Downtown Atlanta is certainly devoid of many of its original prominent buildings. Just a few, such as the comically endearing wedge-shaped Flatiron Building and the lavishly decorated Candler Building sit amongst modernist monuments to an era of Urban Renewal and post-war corporatism. One of these surviving buildings was also the city’s first entry into the Art Deco wave of the late ’20s and ’30s, the William Oliver building.
One of my absolute favorite buildings and one of the most underrated buildings in Downtown Atlanta is Five Points Plaza, also known as 40 Marietta Street. This building was designed by Tomberlin and Sheets architecture firm in 1964 for the First Federal Savings and Loan Association of Atlanta and now houses the Atlanta offices of the Department of Housing and Urban Development.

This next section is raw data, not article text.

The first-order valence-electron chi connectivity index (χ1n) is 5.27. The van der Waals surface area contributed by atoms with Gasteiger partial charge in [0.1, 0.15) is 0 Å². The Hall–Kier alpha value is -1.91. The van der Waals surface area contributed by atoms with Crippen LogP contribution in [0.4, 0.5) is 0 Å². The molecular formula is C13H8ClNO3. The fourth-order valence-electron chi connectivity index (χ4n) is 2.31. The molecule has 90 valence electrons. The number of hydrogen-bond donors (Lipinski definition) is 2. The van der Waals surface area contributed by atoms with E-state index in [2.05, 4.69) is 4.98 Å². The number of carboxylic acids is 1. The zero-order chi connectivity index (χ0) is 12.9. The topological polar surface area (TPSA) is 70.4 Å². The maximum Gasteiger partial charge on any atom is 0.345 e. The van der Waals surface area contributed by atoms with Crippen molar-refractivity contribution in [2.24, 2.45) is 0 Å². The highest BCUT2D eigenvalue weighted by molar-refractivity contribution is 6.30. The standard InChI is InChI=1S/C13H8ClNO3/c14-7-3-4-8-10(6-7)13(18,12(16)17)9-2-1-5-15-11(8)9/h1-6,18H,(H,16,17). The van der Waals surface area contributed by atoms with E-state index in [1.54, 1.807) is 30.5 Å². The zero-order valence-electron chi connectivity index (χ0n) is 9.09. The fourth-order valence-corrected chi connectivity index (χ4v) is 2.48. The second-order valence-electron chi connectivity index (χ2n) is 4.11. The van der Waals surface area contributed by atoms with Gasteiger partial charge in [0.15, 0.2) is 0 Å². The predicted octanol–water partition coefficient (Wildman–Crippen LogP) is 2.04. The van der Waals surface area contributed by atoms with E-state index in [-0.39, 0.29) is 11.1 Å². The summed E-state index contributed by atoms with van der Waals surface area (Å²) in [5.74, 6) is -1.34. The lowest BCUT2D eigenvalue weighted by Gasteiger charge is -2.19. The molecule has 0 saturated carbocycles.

I love this building due to the unique retro design, which used a design language similar to many of the midrise structures that dominate Tokyo and other large cities in Japan and East Asia. It also reminds me of something that Frank Lloyd Wright would have done if he had the chance to build more highrises. This building serves as a great contrast to the grey brutalist five points station, as well as the lovely brick buildings of the adjacent Farlie Poplar Historic District. I like to look at it and imagine having a large apartment inside that uses the retro-futurism vibe from the exterior for some awesome sci-fi interior potential, perhaps similar to Deckard’s apartment from Blade Runner, but more refined and practical.